“In the beginning they’re fairly symbiotic, and then there’s a lot of challenges that happen that kind of start to pull them apart,” Krankel said. For example, he continued, Milo and Lola are provided a demon, Sister Mary Wormhorn, to help them navigate the city, and she’s able to show them elements of their past.
“You might be walking out of a bar thinking you completed a quest, and you walk out the front door and you actually get teleported into a psychedelic recreation of Milo’s 6-year-old birthday,” Krankel said. “Like really crazy shit that digs into the aspects of their friendship. And things that, you know, what do friends do that they think is in the best interest for another friend, but in some ways they lied to them in the past? A lot of that we kind of tease on.”
There are two parallel narratives in Afterparty: one where Milo and Lola are focused on drinking their way back to life, and another where they’re dealing with betrayal, lifelong lies and a fracturing friendship. Basically, it’s hell.
“On the surface it’s just a fun romp through hell that’s very non-linear, and players determine how they get through it,” Krankel said. “But by the end of it, we hope people get misty.”
Night School has proven its prowess in heart-wrenching game design. After the success of Oxenfree in 2016, doors opened for the studio. Publishers reached out about future projects and Krankel, studio co-founder Adam Hines and the rest of the team started dreaming big.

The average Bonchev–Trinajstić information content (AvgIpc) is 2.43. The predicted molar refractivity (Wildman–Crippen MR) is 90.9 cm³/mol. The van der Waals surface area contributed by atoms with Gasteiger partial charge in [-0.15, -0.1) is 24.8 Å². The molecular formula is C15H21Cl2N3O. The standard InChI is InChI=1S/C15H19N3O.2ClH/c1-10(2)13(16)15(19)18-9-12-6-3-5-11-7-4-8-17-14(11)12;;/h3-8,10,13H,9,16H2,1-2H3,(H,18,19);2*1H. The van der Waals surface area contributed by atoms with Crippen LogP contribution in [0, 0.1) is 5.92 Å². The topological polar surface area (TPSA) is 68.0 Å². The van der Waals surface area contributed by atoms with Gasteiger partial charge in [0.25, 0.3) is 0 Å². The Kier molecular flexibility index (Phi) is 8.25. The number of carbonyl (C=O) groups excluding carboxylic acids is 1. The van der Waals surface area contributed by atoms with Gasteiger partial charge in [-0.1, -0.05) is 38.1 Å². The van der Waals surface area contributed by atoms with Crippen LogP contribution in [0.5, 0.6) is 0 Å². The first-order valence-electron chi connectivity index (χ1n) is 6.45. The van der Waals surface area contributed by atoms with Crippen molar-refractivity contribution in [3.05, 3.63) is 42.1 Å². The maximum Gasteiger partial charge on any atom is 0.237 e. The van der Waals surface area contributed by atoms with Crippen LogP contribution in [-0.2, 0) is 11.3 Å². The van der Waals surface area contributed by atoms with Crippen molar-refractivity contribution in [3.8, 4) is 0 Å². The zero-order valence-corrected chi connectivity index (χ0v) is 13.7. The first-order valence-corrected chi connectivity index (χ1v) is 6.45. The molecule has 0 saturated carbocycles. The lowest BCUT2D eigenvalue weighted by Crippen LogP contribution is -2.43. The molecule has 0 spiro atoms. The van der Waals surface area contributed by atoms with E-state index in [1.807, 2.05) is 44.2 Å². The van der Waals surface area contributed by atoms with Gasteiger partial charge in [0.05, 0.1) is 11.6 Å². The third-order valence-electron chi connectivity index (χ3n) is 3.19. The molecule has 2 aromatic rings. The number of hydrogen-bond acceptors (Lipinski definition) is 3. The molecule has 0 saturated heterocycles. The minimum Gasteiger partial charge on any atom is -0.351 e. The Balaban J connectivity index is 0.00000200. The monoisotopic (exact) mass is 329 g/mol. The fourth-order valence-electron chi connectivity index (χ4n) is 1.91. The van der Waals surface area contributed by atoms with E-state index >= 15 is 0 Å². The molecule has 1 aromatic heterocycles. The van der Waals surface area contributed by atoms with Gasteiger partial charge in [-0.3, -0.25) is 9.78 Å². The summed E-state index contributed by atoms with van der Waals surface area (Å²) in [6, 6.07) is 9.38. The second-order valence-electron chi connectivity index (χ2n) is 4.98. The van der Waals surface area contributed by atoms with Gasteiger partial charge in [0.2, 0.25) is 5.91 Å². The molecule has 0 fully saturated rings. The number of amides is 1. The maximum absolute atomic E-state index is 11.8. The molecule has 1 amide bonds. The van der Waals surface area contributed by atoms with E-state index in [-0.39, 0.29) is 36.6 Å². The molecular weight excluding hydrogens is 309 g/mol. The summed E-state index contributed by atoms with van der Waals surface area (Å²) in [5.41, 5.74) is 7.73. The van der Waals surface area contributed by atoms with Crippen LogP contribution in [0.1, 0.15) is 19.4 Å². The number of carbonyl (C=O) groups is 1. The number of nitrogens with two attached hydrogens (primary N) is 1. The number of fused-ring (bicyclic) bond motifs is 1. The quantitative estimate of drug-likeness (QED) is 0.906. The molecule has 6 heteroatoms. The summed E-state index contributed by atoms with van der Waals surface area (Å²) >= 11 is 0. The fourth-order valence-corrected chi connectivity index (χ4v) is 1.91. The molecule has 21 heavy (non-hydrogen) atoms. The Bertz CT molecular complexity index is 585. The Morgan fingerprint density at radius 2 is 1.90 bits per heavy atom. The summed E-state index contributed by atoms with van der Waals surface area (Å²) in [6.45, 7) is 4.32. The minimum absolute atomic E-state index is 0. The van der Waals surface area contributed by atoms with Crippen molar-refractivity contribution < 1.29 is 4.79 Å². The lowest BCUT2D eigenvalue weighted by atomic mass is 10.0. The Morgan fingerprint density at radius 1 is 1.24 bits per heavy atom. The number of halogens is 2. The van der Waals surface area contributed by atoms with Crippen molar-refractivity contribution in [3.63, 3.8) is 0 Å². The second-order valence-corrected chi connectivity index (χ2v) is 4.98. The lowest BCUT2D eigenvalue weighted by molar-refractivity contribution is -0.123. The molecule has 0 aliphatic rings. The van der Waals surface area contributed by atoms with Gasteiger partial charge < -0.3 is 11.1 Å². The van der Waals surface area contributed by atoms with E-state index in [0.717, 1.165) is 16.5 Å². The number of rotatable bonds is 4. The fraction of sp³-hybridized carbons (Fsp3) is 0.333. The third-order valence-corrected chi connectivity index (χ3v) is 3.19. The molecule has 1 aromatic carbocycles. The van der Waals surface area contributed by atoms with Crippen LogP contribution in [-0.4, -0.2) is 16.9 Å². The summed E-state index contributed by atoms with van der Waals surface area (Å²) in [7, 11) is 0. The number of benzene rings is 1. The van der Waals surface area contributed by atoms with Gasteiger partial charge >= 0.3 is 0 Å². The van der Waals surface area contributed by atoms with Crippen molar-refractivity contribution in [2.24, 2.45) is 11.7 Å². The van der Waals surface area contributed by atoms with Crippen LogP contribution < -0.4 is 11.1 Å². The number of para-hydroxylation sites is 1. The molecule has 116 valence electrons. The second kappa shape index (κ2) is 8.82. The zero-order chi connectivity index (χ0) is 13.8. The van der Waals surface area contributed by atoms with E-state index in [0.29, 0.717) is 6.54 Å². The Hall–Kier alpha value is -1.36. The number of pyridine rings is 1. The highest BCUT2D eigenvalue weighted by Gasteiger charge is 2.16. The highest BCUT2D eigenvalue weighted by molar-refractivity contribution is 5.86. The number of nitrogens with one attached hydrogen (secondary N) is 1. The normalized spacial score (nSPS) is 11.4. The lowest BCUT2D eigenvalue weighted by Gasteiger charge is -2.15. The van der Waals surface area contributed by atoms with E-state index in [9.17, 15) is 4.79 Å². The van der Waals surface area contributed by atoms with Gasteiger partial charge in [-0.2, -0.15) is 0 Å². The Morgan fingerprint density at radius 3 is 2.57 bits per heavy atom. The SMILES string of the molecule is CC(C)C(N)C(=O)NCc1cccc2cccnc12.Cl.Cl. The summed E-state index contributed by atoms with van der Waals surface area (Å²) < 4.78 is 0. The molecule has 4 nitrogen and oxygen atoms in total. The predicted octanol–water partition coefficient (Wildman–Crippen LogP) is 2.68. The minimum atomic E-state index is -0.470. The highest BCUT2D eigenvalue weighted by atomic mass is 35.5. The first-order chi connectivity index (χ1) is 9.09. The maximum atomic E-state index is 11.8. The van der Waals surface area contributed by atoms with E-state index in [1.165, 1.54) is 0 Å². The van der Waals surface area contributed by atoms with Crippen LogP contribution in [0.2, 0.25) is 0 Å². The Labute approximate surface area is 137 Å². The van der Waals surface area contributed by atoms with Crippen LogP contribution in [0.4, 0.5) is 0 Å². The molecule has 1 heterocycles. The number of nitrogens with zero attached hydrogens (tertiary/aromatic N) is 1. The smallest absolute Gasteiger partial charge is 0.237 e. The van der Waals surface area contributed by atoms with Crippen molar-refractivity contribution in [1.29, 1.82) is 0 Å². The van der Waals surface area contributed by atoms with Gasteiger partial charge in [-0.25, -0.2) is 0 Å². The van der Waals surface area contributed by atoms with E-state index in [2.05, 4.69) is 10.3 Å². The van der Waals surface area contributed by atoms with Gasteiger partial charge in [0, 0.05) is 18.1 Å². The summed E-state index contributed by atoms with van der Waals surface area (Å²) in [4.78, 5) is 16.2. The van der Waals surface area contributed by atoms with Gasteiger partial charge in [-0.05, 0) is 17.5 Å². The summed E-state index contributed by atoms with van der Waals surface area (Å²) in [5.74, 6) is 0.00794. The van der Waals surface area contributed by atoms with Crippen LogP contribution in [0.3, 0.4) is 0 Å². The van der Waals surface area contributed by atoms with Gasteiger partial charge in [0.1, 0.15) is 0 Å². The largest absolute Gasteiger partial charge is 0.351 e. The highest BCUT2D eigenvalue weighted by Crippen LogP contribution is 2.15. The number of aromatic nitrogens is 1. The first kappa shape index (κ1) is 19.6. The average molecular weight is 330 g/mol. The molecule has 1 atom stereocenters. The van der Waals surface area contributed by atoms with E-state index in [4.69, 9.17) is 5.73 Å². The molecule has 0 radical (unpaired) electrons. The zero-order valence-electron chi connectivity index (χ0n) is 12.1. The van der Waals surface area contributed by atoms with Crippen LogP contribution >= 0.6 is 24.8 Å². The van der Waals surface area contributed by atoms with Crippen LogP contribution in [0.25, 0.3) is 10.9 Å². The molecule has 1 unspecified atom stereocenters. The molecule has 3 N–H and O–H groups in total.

“We were talking about building a much, much larger game than Oxenfree,” Krankel said. “And we got to the point that we were like, we just want to control our stuff as much as possible. It’s not like we’re anti-publisher, it’s just more like we know that Oxenfree wouldn’t have thrived in an environment where our small group wasn’t making every decision, from the story all the way through how we market it and stuff. And so for Afterparty, we tried to be really careful in our risks.”
Afterparty is a clear evolution of Night School’s aesthetic and its approach to business. The game is developed, published and marketed in-house, and it builds on a solid narrative and mechanical foundation laid out by Oxenfree. Plus, the project has attracted renowned voice actors including Ashly Burch (Aloy, Horizon Zero Dawn), Janina Gavankar (Iden Versio, Star Wars: Battlefront II) and Dave Fennoy (Lee Everett, The Walking Dead).
Without a publisher and with plenty of self-generated momentum, Krankel and co. are free to think about the things that matter, like making Lola and Milo’s relationship as true and as powerful as possible.
“It’s something that was in Oxenfree, too,” Krankel said. “Just like, how do you showcase history with people, but in a way that the player doesn’t feel left out? How do you surface it and make some of it feel very specific to them, but other aspects just be very universal? So like, specific aspects of their lives we want to surface through why they’re in Hell in the first place — which we have not told people — and stuff like that. But the broader strokes of this type of relationship, a lot of people can relate to.”